Many were surprised that a publishing house chose to publish, in 2019, a manual of over 600 pages. Do you think these 600 pages are all necessary? The Core Rulebook di Pathfinder Second Edition is it clear and well structured? Are there many images?

The choice of the 600 pages is due, in my opinion, to the desire to have a rich and complete manual and, above all, to the intent of the developers to promote the clarity of the rules so as not to repeat the mistakes and ambiguities of the past. Sometimes the manual may be pedantic, according to someone.

I, on the other hand, appreciated the desire to make it a real reference text. Do you think that each game element has a multiplication table with a set of descriptive traits that refer to the long glossary in the appendix: I really enjoyed it.

I have not noticed a density of images higher than the first edition, and perhaps even lower than much simpler regulations. But the images that are there I found them of the highest quality even if I personally do not really appreciate Reynolds' style. But here it's really just a matter of taste.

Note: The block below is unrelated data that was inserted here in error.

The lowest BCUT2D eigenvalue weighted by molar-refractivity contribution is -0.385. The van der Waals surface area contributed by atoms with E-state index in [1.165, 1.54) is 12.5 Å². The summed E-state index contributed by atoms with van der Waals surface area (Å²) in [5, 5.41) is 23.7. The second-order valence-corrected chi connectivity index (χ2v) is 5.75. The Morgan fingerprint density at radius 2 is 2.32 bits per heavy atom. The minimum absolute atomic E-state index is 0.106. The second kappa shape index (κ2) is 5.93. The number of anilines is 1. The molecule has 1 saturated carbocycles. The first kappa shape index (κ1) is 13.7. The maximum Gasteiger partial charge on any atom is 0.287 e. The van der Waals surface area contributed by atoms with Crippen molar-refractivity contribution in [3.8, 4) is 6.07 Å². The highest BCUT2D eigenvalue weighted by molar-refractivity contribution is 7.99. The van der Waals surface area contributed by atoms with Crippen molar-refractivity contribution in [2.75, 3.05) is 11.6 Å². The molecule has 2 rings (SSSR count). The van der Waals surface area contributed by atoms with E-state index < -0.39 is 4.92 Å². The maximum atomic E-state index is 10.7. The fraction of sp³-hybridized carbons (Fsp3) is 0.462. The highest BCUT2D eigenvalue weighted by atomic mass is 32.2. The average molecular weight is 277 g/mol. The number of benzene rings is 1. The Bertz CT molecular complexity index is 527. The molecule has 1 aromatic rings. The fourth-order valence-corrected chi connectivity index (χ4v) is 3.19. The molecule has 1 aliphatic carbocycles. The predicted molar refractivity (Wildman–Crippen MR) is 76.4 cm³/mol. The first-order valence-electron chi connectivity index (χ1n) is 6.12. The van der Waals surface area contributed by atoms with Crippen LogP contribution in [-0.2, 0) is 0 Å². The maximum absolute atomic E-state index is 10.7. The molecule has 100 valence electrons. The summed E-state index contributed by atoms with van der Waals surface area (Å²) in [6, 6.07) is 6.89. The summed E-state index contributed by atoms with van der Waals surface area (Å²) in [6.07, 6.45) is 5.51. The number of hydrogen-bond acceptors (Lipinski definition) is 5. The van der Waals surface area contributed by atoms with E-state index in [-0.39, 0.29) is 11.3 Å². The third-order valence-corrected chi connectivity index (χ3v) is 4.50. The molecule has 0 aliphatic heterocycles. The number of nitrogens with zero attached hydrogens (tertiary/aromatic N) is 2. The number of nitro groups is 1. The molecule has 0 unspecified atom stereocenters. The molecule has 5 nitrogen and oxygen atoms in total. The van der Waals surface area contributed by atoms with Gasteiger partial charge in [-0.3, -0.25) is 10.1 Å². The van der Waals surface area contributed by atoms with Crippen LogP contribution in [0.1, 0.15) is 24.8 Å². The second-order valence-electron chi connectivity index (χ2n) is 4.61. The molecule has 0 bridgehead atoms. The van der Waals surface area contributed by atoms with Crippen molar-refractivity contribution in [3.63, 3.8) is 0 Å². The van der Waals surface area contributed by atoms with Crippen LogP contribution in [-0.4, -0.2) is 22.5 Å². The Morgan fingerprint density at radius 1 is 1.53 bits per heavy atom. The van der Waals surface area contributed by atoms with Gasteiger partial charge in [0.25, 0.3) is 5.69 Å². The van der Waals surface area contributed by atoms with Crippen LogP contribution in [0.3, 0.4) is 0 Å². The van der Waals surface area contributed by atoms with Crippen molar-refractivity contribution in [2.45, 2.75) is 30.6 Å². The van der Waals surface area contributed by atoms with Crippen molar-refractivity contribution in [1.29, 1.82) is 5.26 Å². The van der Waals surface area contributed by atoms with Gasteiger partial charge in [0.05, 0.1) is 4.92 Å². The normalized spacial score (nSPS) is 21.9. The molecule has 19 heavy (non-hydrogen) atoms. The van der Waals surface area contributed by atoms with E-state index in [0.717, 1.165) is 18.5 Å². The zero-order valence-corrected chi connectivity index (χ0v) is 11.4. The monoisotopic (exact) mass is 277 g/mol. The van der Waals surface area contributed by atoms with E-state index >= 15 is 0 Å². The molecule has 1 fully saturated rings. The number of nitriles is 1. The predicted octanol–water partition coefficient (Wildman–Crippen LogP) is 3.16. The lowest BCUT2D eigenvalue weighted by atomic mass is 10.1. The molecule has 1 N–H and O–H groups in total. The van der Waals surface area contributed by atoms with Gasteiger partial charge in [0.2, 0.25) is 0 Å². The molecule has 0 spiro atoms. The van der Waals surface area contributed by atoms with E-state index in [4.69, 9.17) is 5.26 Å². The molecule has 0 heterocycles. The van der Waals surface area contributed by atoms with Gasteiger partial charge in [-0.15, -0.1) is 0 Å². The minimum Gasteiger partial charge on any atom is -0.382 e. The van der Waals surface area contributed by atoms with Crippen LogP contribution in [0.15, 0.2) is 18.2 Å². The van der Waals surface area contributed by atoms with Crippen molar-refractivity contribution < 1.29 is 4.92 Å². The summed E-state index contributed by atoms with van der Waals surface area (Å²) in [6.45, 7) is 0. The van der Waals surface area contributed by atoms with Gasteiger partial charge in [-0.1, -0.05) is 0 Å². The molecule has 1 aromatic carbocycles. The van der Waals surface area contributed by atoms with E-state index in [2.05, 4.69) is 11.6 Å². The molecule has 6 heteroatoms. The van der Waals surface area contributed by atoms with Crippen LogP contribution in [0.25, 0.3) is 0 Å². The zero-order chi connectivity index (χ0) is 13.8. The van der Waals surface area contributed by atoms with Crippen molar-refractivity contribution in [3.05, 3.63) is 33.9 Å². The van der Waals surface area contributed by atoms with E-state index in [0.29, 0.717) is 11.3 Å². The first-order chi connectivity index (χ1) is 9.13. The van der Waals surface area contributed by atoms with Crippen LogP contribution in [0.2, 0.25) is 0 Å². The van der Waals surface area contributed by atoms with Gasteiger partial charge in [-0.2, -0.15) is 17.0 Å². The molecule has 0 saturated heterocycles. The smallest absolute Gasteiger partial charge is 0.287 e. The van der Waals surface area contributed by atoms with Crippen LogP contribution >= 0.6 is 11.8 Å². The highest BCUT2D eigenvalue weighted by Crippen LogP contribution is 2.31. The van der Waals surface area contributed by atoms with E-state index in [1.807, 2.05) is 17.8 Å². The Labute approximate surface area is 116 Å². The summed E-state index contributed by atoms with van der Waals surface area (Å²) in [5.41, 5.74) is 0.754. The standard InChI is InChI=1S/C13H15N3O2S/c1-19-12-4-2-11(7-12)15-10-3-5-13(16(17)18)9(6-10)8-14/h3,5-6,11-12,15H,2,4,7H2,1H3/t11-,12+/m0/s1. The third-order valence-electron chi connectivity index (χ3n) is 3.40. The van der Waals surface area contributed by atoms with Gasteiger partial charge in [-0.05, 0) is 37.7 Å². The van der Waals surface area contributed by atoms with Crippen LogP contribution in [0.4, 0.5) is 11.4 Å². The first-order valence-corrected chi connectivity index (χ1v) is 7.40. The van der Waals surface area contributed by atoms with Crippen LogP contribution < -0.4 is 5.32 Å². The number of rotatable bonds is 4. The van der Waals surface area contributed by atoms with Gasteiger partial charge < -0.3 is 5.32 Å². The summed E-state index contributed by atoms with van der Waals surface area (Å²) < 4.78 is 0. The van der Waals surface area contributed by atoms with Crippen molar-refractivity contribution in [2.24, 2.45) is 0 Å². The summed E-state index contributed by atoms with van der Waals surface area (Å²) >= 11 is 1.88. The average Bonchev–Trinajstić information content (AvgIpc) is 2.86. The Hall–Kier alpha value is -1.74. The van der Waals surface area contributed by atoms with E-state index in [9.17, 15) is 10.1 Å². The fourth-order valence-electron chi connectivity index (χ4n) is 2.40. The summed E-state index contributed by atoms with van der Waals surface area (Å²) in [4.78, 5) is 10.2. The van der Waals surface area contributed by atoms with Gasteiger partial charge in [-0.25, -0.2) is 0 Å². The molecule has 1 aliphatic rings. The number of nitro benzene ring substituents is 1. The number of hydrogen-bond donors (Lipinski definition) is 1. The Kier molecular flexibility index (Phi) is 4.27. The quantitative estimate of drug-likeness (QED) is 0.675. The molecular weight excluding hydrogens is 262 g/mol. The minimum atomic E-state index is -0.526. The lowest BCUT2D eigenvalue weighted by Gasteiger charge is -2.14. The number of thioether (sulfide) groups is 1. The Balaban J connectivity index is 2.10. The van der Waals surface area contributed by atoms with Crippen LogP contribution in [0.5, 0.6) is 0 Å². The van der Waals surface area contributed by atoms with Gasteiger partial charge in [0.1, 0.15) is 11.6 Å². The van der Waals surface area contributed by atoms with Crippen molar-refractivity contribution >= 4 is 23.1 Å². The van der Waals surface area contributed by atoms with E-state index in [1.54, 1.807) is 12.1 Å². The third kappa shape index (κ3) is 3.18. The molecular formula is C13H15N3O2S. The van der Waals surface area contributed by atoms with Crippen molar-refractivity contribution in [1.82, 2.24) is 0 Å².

Se D & D5e is aimed very much at novice players, Pathfinder Second Edition what audience do you speak to?

In my opinion Patfhinder Second Edition è perfect for beginners. It has an entrance step only slightly higher than the fifth edition, but a much greater long-term depth. I believe that the target audience is universal, and can be attractive at different levels of experience and for different styles and tastes of the game.

However the main target I think are the many who have fled before D & D3.5 and then by Pathfinder 1 for the excess of "mathematics" felt in these systems. Now they no longer have to fear it: Pathfinder Second Edition does everything for make its complexity accessible!

Thanks for your kindness and see you soon!

Thanks to you for the opportunity!

Kyra, the iconic Pathfinder Second Edition Cleric (my favorite class), also illustrated by Wayne Reynolds
Kyra, the iconic Cleric (my favorite class) of Pathfinder Second Edition, also illustrated by Wayne Reynolds

Some final thoughts on these first impressions of Pathfinder Second Edition

Let's face it clearly: in my house there is a remarkable collection of manuals by Pathfinder. Since the announcement of the playtest, in 2018, therefore, I wasn't too interested in a second editionand, because somehow I felt I had already invested enough in this kind of d20system, which I love very much.

However, when Mirto tells me that the fights are faster and more tactical, the customization is high and the master creates the NPCs faster (you have no idea how many people I find myself creating for a single session!), I raise my hands . If the features I loved from the first edition have been improved, Pathfinder Second Edition magically falls on my shopping list.

So personally, I will try to try this new edition. Paizo has always worked with great care and precision, so I hope to find an organic and refined game.

And you have tried Pathfinder Second Edition? Let us know your impressions!